Reporters Without Borders deplores New York Times Islamabad bureau chief Declan Walsh’s expulsion from Pakistan on 12 May. Walsh was handed an interior ministry note on 9 May, two days before key parliamentary elections, giving him 72 hours to leave. The note said his visa had been cancelled because of “undesirable activities” but gave no other explanation. “Deporting a foreign journalist at the very moment when historic elections are taking place is a complete contradiction of the democratic (…) …
http://www.youtube.com/v/l33pcR2L_c4?version=3&f=videos&app=youtube_gdata Read this article: Al Jazeera’s correspondents report from across Pakistan
http://www.youtube.com/v/3whPGMp7smw?version=3&f=videos&app=youtube_gdata Read More - Pakistan Election voters face security threats
http://www.youtube.com/v/lpf4tfWq_-E?version=3&f=videos&app=youtube_gdata See original: Al Jazeera’s Kamal Hyder reports on killing of Pakistan prosecutor
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One member of the Afghan border police is dead and two Pakistani soldiers have been wounded after a row close to the disputed Gursal border gate.
A two-hour firefight began after an attack on a Pakistani checkpoint, according to officials in Islamabad.
The Pakistani Foreign Ministry released a statement saying it had summoned the senior Afghan diplomat in Islamabad to protest at what it called “an unprovoked firing incident.”
However, Kabul is claiming Pakistani troops were in the wrong when they tried to fortify the gate on the Afghan side. Afghan Foreign Ministry spokesman Sediq Sediqi said the situation at the border was now “under control.”
The border is over 2,600 kilometres long, and militants often cross over, carrying out attacks in both countries.
The US is trying to improve relations between the two countries before NATO troops leaving Afghanistan at the end of 2014. America wants Pakistan to help Afghanistan to coax the Taliban to the negotiating table ahead of the withdrawal.
Copyright © 2013 euronews
ISLAMABAD (AP) — Former Pakistani military ruler Pervez Musharraf and his security team pushed past policemen and sped away from a court in the country’s capital on Thursday to avoid arrest after his bail was revoked in a case in which he is accused of treason.Local TV broadcast footage of the dramatic scene in which Musharraf jumped into a black SUV and escaped as a member of his security team hung to the side of the vehicle. He sped away to his large compound on the outskirts of Islamabad that is protected by high walls, razor wire and guard towers.This week has gone from bad to worse for Musharraf, who seized power in a coup in 1999 when he was serving as army chief and spent nearly a decade in power before being forced to step down in 2008. He returned last month after four years in self-imposed exile to make a political comeback despite legal challenges and Taliban death threats, but has since faced paltry public support.A court in the northwestern city of Peshawar on Tuesday disqualified Musharraf from running in the parliamentary election scheduled for May 11, likely squashing his hopes for political comeback.Continue Reading… …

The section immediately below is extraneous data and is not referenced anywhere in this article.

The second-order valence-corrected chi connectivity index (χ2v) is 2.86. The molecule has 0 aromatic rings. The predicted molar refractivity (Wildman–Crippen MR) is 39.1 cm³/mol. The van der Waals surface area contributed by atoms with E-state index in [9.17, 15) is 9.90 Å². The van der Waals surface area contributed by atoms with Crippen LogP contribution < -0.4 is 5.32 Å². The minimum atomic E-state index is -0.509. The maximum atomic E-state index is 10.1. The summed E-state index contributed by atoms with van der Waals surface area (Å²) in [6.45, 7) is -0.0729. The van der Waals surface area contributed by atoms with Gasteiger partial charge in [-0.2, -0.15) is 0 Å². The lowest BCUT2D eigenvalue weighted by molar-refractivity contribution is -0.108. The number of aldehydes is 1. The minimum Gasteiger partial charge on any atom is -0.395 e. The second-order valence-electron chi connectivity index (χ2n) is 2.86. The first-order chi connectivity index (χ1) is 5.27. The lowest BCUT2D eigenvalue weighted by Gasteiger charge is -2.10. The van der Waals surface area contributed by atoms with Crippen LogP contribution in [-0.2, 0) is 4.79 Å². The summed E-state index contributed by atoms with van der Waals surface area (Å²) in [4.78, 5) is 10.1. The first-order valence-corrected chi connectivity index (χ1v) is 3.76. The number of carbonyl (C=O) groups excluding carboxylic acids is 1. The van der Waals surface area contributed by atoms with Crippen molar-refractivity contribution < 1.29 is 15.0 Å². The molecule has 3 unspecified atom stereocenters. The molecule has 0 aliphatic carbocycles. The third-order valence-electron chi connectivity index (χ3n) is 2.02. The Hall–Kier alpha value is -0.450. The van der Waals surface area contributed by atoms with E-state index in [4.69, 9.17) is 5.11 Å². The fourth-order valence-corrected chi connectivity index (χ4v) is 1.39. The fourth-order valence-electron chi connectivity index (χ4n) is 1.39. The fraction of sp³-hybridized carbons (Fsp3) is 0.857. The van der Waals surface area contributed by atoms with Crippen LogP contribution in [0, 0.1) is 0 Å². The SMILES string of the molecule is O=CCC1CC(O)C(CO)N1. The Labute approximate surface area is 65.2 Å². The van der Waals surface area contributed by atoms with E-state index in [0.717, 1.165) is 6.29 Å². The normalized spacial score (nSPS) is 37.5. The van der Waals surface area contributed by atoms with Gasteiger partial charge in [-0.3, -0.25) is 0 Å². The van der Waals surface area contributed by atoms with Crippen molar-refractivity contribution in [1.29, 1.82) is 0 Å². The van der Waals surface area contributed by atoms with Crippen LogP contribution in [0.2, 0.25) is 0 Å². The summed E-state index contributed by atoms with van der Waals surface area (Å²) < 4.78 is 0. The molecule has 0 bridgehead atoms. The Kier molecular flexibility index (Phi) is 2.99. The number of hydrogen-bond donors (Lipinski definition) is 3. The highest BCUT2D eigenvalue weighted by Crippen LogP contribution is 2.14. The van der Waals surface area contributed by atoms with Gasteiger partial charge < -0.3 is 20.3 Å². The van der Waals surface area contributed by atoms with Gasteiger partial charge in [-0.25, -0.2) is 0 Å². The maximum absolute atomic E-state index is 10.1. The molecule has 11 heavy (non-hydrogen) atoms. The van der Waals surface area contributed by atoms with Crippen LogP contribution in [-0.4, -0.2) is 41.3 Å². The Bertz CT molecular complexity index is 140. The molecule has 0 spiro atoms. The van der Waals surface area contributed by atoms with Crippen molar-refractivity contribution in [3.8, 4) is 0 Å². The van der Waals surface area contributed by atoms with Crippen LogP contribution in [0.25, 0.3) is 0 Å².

Four masked gunmen on two motorbikes attacked NATO vehicles in the southwestern Pakistani province of Baluchistan, forcing them to stop after leaving Afghan territory. Attackers then poured gasoline onto the trucks and set them on fire.”Five NATO trucks were carrying NATO equipment back. Gunmen first fired on the first vehicle and then sprinkled petrol on all of them,” AFP quoted senior Pakistani Iftikhar Bugti as saying, who added that one of the drivers sustained minor injuries and all five trucks were completely destroyed in the fire.No group has yet claimed responsibility for the incident; the attackers fled the scene before security forces arrived.The withdrawal of military hardware and vehicles from Afghanistan comes as a part of US President Barack Obama’s decision to remove 34,000 American troops from the country within one year.The US military officials said Sunday that the “retrograde from Afghanistan” will cost between $5 and $6 billion. Some 25,000 vehicles were shipped out of Afghanistan over the last year; another 25,000 remain in the country.Relations between Washington and Islamabad worsened in 2011, significantly complicating NATO’s military mission in Afghanistan. The alliance was forced to use alternative routes to deliver supplies – from the north, through Russia and Central Asian countries – which has been twice as expensive as transport directly through Pakistan.In July 2012, Pakistan pledged to reopen crucial supply routes for NATO-led forces in Afghanistan. The agreement came after the US apologized to Pakistan for killing 24 of its troops. The US hopes to save hundreds of millions of dollars with the reopened routes as it begins withdrawing from Afghanistan. …